Remember the old quip: "How do you get to Carnegie Hall?" The answer of course is, "Practice, practice, practice!" How do you avoid the most common error in checkering: over-runs, those pesky little cuts that extend just beyond the border that's supposed to contain them? Practice checkering! After you've checkered a dozen or so stocks, you almost certainly will have gained much more control of the checkering tool. While you're gaining control in the interim, however, and perhaps even afterwards, the solution to avoiding over-runs is Scotch Blue Painter's Tape. I use the 0.94 inch x 60 yard size.
Available at any hardware store, this painter's tape has many uses for checkering. I use a template cut out of aluminum foil to scribe in the borders on the pistol grip for a checkering panel. How do I hold down the template as I scribe? Scotch blue painter's tape.
A strip of Scotch blue painter's tape laid carefully along the stock will give you a straight line to follow with a scribe or cutter (if you have difficulty following its thin edge, add another strip on top of it). A strip can extend a line along a compound curve like a pistol grip. By tearing off small sections and layering them tangent to a line, you can even tape a compound curve, as on this pistol grip.
So, when checkering, how do we avoid over-running a border? All together, now: Scotch blue painter's tape.
How do I make one side of checkering begin and end at the same point of the stock as the other side? Run a piece of tape from one side to the other, checking it to make sure the curvature of, say, the grip doesn't throw it off.
How do I know my points will end up aligned? I simply put a strip of tape where I want the points to go: I checker to the edge of the tape, and no farther. This photo shows the grip after I've completed the first set of cuts. The curled piece of tape visible on the right is from lining up the points on the other side:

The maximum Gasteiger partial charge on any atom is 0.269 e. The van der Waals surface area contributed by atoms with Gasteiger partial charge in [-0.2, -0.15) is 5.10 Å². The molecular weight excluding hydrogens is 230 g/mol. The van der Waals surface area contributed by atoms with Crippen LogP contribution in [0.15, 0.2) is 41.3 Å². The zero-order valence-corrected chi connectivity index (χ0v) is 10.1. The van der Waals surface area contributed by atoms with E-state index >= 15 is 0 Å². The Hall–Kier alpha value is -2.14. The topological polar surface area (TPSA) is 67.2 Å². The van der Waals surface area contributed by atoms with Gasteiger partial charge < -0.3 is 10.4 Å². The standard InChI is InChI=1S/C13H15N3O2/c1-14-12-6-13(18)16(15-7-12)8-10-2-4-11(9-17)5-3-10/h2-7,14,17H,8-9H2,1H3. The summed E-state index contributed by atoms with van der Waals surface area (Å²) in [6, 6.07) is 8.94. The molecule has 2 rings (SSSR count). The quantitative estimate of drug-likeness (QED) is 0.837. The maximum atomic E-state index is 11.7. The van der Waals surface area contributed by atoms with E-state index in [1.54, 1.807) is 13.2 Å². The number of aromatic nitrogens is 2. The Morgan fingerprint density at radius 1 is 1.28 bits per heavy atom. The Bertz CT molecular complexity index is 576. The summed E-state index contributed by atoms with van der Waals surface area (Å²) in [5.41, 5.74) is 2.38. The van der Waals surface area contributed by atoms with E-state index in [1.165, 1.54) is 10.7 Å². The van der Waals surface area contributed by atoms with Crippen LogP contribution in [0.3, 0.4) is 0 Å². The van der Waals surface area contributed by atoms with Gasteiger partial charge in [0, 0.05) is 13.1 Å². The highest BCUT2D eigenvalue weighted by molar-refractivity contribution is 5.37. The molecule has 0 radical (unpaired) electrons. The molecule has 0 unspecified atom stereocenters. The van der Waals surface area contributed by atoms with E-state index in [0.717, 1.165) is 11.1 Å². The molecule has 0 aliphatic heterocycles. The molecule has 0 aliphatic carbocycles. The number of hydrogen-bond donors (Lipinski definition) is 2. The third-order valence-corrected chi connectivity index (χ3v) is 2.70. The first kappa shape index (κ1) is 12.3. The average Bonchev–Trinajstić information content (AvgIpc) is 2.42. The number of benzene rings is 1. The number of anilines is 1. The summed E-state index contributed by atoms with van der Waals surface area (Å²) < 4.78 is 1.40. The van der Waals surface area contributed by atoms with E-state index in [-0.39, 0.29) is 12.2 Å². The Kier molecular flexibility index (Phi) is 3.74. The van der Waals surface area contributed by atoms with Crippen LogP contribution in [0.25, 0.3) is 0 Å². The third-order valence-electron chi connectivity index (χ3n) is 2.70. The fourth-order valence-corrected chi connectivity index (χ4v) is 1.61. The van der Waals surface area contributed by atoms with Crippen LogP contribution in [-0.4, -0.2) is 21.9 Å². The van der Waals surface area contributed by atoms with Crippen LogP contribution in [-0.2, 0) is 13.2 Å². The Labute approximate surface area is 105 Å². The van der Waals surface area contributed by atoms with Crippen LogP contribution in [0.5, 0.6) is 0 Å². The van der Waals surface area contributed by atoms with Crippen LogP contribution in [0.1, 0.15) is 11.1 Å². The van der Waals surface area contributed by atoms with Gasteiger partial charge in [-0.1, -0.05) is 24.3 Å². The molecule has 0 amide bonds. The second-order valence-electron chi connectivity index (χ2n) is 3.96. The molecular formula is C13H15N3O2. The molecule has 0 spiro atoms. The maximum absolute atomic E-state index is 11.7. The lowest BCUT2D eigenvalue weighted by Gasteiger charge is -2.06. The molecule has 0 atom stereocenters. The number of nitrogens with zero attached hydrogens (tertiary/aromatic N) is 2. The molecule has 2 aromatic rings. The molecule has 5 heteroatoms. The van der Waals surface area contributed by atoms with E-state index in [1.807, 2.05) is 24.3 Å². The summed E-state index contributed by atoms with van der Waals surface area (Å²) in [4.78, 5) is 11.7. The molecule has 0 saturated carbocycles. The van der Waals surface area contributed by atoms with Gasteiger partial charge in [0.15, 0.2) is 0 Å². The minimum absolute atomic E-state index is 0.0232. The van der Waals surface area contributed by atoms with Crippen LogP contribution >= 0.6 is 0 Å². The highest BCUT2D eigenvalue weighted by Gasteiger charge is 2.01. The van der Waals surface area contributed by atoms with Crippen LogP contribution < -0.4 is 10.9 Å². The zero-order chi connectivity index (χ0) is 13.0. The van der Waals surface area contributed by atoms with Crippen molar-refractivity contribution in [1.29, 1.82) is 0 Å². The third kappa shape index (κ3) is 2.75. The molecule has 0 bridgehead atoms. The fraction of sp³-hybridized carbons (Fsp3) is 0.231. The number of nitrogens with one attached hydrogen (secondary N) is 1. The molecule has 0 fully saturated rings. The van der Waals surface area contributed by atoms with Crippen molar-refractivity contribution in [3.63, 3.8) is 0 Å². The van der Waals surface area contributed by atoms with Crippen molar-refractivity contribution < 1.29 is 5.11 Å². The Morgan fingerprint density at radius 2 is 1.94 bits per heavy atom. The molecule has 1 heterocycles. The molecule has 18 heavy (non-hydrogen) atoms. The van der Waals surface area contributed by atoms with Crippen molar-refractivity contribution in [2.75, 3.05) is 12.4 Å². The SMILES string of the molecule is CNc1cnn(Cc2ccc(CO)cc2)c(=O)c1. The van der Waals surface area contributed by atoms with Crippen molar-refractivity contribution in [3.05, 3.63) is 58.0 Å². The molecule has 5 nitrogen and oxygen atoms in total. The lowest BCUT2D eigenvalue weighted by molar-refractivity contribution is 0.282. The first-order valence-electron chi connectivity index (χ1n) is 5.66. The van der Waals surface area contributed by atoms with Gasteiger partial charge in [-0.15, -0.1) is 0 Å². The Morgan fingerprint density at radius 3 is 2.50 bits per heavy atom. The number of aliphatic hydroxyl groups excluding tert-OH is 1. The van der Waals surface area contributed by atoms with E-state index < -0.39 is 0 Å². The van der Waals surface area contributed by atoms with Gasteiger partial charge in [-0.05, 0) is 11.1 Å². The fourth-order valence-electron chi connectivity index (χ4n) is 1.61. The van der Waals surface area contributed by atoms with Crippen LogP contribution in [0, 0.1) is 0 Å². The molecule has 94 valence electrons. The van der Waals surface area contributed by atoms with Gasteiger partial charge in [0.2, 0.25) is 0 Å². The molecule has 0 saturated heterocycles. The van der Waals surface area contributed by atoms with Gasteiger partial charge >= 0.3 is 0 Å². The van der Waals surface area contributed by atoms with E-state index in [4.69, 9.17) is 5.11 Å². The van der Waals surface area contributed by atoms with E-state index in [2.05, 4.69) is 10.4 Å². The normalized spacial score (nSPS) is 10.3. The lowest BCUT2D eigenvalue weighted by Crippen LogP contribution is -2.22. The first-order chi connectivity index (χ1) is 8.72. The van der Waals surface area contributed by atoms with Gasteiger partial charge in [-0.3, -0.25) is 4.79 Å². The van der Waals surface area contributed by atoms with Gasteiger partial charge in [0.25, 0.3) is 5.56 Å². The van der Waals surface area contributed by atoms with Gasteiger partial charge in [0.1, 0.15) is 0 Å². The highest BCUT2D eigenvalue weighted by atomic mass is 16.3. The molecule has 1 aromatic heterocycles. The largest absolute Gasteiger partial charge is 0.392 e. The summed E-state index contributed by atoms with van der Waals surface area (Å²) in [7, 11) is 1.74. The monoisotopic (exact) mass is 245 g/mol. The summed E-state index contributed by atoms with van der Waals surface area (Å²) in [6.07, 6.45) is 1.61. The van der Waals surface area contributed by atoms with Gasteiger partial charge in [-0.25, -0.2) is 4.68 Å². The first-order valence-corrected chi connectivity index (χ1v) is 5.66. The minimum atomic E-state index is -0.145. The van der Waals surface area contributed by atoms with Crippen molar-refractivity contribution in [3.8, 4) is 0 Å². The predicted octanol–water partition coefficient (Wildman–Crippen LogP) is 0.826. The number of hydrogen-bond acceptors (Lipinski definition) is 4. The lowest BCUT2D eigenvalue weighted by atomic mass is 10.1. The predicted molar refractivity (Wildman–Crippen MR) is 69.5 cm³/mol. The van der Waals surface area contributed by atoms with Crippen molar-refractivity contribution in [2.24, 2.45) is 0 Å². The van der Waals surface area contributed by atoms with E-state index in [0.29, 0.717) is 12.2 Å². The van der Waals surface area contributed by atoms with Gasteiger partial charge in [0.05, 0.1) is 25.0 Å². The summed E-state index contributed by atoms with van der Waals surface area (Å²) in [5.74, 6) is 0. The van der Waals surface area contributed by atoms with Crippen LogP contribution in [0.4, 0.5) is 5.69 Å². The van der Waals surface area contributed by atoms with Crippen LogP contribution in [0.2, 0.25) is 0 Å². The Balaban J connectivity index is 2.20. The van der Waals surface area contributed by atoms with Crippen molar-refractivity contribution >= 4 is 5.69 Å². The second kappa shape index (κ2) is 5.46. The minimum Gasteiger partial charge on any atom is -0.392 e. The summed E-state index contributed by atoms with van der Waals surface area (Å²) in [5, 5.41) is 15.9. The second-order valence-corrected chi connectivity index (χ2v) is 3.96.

As the proverb has it, an ounce of prevention is worth a pound of cure. If you resent the time taken to tape a curved panel (or re-tape it after a week), take a moment to consider how much time it takes to fix a mistake: scraping out the cut, sanding it with several grades of sandpaper, re-staining, refinishing--a number of days, in short, by the time it can pass inspection. Wouldn't taping the panel in the first place have been preferable to spending all this time and effort?
Here's a shot of the checkered grip "in the white":
The checkering on the fore end wraps around. Given the relatively short fore end (14 1/4" from the trigger to the tip) to have the 21 1/2" barrel look in proportion, I decided to terminate the front end not with points but with an English-styled square border that affords more checkering for my forward hand's fingers.
I then dyed the checkering with the dye mix I'd saved for this purpose (see Part 6), applied a coat of alkanet oil to the checkering and then a thinned coat of TruOil, brushing it in with a toothbrush, and carefully wiped up any overflow. The stock is now finished, literally speaking. The remodeled stock without pad weighs 25 ounces, or one pound nine ounces. Even with its minimal length of fore end and no fore end tip, this is unusually light for walnut.
After letting the TruOil dry overnight, I screwed on the sling stud and recoil pad, which brings its weight to just under two pounds.
As a parting note, I've checkered something on the order of two dozen stocks. As I admitted above, I still make mistakes. To checker, you need to exercise patience. You need to take your time. And the way to minimize mistakes is straightforward: Use 3M's Scotch blue painter's tape!